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Campervan speed limits: Everything you need to know

Campervan speed limits in the UK

It’s a common question for new and prospective campervan owners and the answer can get a little confusing when you throw a van conversion into the mix but we’ve got everything you need to know about campervan speed limits for you in this article.

Let’s start with motorhome speed limits, assuming that the official vehicle classification for your vehicle is ‘motor caravan’ on the V5C logbook.

Unless you own a panel van conversion, the official vehicle classification of your campervan or motorhome will be a ‘motor caravan’.

Campervan speed limits

Motor caravans with an unladen weight below 3,050kg (3.05 tonnes) share the same speed limits an ordinary car – that’s 30mph (48km/h) in built-up areas, 60mph (96km/h) on single carriageways and 70mph (112km/h) on dual carriageways and motorways.

Motor caravans with an unladen weight above 3,050kg (3.05 tonnes) are restricted to the same speed limits as vans – that’s 30mph (48km/h) in built-up areas, 50mph (80km/h) on single carriageways, 60mph (96km/h) on dual carriageways and 70mph (112km/h) on motorways.

Built-up areas Single carriageways Dual carriageways Motorways
Motorhomes and campervans not more than 3.05 tonnes unladen30mph
60mph (96km/h)70mph (112km/h)70mph (112km/h)
Motorhomes and campervans more than 3.05 tonnes unladen30mph
50mph (80km/h)60mph (96km/h) 70mph (112km/h)
Worth knowing: Motor caravans with an unladen weight above 3,050kg are officially classified as light goods vehicles, which means they share the same rules.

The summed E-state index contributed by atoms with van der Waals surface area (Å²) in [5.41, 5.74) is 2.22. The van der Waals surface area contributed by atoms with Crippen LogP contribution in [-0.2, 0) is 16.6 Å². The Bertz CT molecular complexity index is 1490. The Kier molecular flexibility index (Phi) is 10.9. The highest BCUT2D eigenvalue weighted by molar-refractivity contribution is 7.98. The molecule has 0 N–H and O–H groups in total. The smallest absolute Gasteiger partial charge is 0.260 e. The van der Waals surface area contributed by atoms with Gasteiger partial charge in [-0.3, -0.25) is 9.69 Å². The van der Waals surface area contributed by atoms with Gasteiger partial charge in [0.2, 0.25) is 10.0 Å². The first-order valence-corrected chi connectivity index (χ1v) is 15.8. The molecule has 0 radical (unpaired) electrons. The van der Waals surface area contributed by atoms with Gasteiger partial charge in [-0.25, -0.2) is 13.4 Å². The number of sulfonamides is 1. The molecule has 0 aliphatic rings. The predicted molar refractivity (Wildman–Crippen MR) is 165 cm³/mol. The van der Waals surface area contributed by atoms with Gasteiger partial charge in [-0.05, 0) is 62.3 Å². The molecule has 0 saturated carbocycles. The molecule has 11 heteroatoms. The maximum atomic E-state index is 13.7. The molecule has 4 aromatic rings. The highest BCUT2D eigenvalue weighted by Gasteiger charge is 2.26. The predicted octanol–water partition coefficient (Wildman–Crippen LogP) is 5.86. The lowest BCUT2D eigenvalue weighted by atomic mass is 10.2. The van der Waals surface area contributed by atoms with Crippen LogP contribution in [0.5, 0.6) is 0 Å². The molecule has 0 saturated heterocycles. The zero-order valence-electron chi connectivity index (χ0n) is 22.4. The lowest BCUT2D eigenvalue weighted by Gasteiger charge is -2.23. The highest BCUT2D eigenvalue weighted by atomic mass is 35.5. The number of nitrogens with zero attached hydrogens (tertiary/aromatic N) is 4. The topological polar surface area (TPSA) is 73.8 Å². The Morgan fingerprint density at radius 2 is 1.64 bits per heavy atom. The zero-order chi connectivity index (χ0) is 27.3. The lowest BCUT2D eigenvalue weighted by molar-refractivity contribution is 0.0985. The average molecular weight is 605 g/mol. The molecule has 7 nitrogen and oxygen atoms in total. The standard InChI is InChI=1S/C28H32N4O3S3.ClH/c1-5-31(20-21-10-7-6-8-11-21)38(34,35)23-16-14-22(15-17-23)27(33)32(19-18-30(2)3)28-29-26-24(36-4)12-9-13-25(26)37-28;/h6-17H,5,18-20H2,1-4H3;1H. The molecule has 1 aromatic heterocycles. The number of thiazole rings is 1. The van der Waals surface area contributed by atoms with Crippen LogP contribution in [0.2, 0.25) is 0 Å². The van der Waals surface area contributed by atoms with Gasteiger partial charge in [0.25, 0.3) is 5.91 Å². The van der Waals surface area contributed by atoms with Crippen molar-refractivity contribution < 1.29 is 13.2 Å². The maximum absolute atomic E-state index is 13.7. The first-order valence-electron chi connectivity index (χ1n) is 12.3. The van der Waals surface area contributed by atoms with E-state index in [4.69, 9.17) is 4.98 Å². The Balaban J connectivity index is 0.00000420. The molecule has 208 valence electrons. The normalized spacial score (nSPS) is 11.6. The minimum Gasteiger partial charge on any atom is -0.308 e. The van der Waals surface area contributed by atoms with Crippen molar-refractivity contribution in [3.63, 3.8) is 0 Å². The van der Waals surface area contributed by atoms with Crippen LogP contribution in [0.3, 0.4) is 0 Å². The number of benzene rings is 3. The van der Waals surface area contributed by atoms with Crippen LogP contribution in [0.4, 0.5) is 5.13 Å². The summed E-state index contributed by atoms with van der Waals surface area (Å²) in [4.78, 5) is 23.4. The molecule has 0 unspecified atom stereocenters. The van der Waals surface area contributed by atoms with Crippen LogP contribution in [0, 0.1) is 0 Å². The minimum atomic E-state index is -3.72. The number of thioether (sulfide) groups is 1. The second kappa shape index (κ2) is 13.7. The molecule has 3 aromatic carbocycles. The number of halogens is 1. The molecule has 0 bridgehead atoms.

Campervan conversion speed limits

In recent months, the Driver and Vehicle Licencing Agency (DVLA) has seemingly become more reluctant to change the body type classification of panel vans that have been turned into campervans on their V5C logbooks.

Any converted camper that meets the DVLA’s requirements can be reclassified as a motor caravan.

However, meeting those requirements has been particularly difficult recently – many Van Life Matters readers have had their applications rejected for both DIY and professional campervan conversions.

Worth knowing: The 'body type' classification in the V5C logbook is based on the vehicle's external appearance.

Provided the owner believes it meets the government’s definition of a motor caravan, both the DVLA and the Department for Transport (DfT) concur that owners of campervan conversions can operate them as a ‘motor caravan’ even if they’re not officially classified as one on the V5C registration certificate.

With this in mind, if you’ve met the government’s requirements for converting a panel van into a campervan, and it still weighs less than 3.05 tonnes, you can theoretically drive it as quickly as a car.

Sadly though, neither the DVLA nor DfT has a definitive answer to campervan conversion speed limit questions.

For this reason, experts suggest owners of campervan conversions err on the side of caution by sticking to the same speed restrictions as light goods vehicles; 30mph (48km/h) in built-up areas, 50mph (80km/h) on single carriageways, 60mph (96km/h) on dual carriageways and 70mph (112km/h) on motorways.

Motorhome speed limit overview

While the speed limit for campervans in the UK is fairly clear-cut for those that are officially classified as a ‘motor caravan’, it quickly becomes a grey area for campervan conversions.

If you’re still confused, it’s advisiable to take the slower lane and fully embrace the leisurely pace of Van Life.

Don’t forget that the speed limit is the absolute maximum permitted speed and doesn’t necessarily mean that it’s safe to drive at this speed in all conditions.

Don’t forget to subscribe to the Van Life Matters newsletter or download the Van Life Matters App to stay up-to-date with the latest UK Van Life news, tips and advice.

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1 comment

Mark February 18, 2024 at 5:06 am



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